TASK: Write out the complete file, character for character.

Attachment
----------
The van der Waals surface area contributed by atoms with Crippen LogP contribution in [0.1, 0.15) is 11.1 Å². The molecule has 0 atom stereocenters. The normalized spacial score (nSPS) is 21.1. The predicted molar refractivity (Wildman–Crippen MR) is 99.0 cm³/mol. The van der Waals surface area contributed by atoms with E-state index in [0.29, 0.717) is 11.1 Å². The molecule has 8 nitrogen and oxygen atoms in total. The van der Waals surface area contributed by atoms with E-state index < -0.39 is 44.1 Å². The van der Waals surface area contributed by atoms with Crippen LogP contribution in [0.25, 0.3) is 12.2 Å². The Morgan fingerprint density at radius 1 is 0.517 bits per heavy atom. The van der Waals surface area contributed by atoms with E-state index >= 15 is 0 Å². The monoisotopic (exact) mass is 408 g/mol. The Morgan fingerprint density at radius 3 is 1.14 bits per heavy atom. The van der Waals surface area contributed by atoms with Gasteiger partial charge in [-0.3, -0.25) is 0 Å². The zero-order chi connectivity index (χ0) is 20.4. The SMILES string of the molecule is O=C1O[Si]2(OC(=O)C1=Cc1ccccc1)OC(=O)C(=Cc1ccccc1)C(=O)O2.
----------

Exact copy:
The van der Waals surface area contributed by atoms with Crippen LogP contribution in [0.1, 0.15) is 11.1 Å². The molecule has 0 atom stereocenters. The normalized spacial score (nSPS) is 21.1. The predicted molar refractivity (Wildman–Crippen MR) is 99.0 cm³/mol. The van der Waals surface area contributed by atoms with E-state index in [0.29, 0.717) is 11.1 Å². The molecule has 8 nitrogen and oxygen atoms in total. The van der Waals surface area contributed by atoms with E-state index < -0.39 is 44.1 Å². The van der Waals surface area contributed by atoms with Crippen LogP contribution in [0.25, 0.3) is 12.2 Å². The Morgan fingerprint density at radius 1 is 0.517 bits per heavy atom. The van der Waals surface area contributed by atoms with E-state index >= 15 is 0 Å². The monoisotopic (exact) mass is 408 g/mol. The Morgan fingerprint density at radius 3 is 1.14 bits per heavy atom. The van der Waals surface area contributed by atoms with Gasteiger partial charge in [-0.3, -0.25) is 0 Å². The zero-order chi connectivity index (χ0) is 20.4. The SMILES string of the molecule is O=C1O[Si]2(OC(=O)C1=Cc1ccccc1)OC(=O)C(=Cc1ccccc1)C(=O)O2.